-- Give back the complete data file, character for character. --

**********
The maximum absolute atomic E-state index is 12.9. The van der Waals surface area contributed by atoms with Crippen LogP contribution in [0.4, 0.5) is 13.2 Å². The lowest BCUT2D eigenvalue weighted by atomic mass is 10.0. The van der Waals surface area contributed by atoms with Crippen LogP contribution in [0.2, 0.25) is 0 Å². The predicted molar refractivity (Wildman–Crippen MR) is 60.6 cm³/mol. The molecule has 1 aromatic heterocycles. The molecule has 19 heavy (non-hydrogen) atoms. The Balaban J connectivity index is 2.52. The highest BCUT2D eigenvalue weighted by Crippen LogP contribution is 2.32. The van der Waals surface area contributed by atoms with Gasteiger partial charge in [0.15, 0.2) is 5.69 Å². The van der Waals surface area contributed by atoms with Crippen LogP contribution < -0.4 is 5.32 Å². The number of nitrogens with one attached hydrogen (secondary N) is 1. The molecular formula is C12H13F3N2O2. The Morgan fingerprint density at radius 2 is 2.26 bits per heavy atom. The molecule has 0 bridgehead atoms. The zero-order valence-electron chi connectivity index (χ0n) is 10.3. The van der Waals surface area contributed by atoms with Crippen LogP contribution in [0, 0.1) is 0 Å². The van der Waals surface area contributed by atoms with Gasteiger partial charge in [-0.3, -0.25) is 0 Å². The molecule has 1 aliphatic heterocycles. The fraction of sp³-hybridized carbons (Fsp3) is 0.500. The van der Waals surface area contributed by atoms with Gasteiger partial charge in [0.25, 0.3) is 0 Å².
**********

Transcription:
The maximum absolute atomic E-state index is 12.9. The van der Waals surface area contributed by atoms with Crippen LogP contribution in [0.4, 0.5) is 13.2 Å². The lowest BCUT2D eigenvalue weighted by atomic mass is 10.0. The van der Waals surface area contributed by atoms with Crippen LogP contribution in [0.2, 0.25) is 0 Å². The predicted molar refractivity (Wildman–Crippen MR) is 60.6 cm³/mol. The molecule has 1 aromatic heterocycles. The molecule has 19 heavy (non-hydrogen) atoms. The Balaban J connectivity index is 2.52. The highest BCUT2D eigenvalue weighted by Crippen LogP contribution is 2.32. The van der Waals surface area contributed by atoms with Gasteiger partial charge in [0.15, 0.2) is 5.69 Å². The van der Waals surface area contributed by atoms with Crippen LogP contribution < -0.4 is 5.32 Å². The number of nitrogens with one attached hydrogen (secondary N) is 1. The molecular formula is C12H13F3N2O2. The Morgan fingerprint density at radius 2 is 2.26 bits per heavy atom. The molecule has 0 bridgehead atoms. The zero-order valence-electron chi connectivity index (χ0n) is 10.3. The van der Waals surface area contributed by atoms with Crippen LogP contribution in [0, 0.1) is 0 Å². The van der Waals surface area contributed by atoms with Gasteiger partial charge in [-0.3, -0.25) is 0 Å². The molecule has 1 aliphatic heterocycles. The fraction of sp³-hybridized carbons (Fsp3) is 0.500. The van der Waals surface area contributed by atoms with Gasteiger partial charge in [0.25, 0.3) is 0 Å².